How to Hike Mount Fremont

Mount Rainier Travel Guide

Tips to Have the Best Experience

Get updates on the road status and trail closures on the official National Park Service website before you go.

Leave no trace. When you are in the park, practice the seven principles of Leave No Trace. This includes packing out what you bring into the park, be considerate of other hikers, stay on the trail, and do not remove anything from the park.

Do not expect your cell phone to work. We had minimal cellular service on this hike. Don’t depend on your phone to call for help, talk to friends, or to send photos to friends and family.

What to Bring on the Hike

Hiking shoes. Hiking shoes are ideal but you can also do fine in running shoes or a sturdy pair of walking shoes.

Hiking poles. Hiking poles take the stress off of your legs and help to ease leg pain and fatigue. They also help you keep your balance on the snow crossings.

Water and snacks. Around 1 liter of water is sufficient in the summer.

Sunscreen, hat, and sunglasses. For most of this hike you will be exposed to the sun, with very little shade.

Camera. Even a smartphone will do.

Rain jacket or fleece. Be prepared for all weather conditions, even snow in the summer months. Pack a rain jacket and/or fleece and even another layer of clothing.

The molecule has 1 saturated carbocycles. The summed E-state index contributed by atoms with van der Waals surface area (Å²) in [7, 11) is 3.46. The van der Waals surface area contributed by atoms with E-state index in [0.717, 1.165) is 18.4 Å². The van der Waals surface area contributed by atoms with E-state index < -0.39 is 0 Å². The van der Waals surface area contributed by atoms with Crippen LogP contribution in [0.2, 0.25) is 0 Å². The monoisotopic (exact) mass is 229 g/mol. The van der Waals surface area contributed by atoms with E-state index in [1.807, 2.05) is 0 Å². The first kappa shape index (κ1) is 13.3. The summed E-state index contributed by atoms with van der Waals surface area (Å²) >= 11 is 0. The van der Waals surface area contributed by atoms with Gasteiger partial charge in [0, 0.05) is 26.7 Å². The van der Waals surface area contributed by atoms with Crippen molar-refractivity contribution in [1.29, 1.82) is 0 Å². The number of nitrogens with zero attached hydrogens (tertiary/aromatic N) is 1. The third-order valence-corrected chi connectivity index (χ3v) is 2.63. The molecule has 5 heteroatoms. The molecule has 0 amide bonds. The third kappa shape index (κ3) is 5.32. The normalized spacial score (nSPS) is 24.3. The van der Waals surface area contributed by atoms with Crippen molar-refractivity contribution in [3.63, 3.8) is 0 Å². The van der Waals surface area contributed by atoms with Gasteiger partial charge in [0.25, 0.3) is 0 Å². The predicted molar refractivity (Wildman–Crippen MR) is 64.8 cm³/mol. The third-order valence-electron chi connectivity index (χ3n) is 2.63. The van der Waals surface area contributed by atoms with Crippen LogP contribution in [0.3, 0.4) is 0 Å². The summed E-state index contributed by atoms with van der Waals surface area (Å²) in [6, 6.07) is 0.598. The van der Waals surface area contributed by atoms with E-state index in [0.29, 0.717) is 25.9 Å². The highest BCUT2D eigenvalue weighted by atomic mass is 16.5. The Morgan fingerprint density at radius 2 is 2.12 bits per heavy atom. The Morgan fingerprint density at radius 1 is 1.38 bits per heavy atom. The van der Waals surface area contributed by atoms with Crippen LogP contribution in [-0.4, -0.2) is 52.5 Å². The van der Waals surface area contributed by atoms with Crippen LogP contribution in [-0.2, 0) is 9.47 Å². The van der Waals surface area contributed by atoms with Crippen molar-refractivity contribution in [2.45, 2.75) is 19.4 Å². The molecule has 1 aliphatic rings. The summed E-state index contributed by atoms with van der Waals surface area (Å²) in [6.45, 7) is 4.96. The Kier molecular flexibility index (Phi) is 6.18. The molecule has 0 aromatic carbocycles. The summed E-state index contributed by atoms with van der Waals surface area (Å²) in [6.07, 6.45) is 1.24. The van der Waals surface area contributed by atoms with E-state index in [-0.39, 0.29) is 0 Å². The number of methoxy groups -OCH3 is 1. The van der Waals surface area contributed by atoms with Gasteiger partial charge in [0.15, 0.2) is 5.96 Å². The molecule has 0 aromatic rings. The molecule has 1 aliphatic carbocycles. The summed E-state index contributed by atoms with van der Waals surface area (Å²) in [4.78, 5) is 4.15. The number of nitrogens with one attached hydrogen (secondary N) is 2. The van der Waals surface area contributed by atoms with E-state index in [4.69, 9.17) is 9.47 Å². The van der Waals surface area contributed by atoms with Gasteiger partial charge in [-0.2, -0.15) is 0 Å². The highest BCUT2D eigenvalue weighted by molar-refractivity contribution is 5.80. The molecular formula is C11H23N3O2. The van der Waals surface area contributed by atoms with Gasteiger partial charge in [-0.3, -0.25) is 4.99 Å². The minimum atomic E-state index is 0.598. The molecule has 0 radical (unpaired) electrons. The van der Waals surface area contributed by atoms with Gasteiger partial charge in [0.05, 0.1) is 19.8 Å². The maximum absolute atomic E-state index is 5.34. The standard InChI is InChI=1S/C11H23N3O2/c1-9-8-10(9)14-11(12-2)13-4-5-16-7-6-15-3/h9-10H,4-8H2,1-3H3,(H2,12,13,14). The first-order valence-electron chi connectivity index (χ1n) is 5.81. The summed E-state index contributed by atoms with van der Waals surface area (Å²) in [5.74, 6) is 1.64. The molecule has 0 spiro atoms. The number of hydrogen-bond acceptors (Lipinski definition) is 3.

If you are new to hiking or are curious about what you should bring on a hike, check out our Hiking Gear Guide. Find out what we carry in our day packs and what we wear on the trails.

If you have any questions about hiking the Mount Fremont Trail, let us know in the comment section below. Happy hiking!!

More Information for Your Trip to Washington

MOUNT RAINIER: Check out our Mount Rainier National Park Travel Guide for important travel planning tips, sample itineraries, advice on when to go, where to stay, and more.

NATIONAL PARKS IN WASHINGTON: In our guide to the Washington National Parks, we give an overview on all three parks, Mount Rainier, Olympic, and the North Cascades. Learn how to visit all three national parks in our Washington Road Trip Itinerary.

MORE GREAT HIKES IN THE NATIONAL PARKS: From hikes to the tallest peaks to beautiful coast trails, read our Guide to the Best Day Hikes in the US National Parks. If you prefer to keep your hikes short and sweet, read our guide to the Best Short Hikes in the National Parks.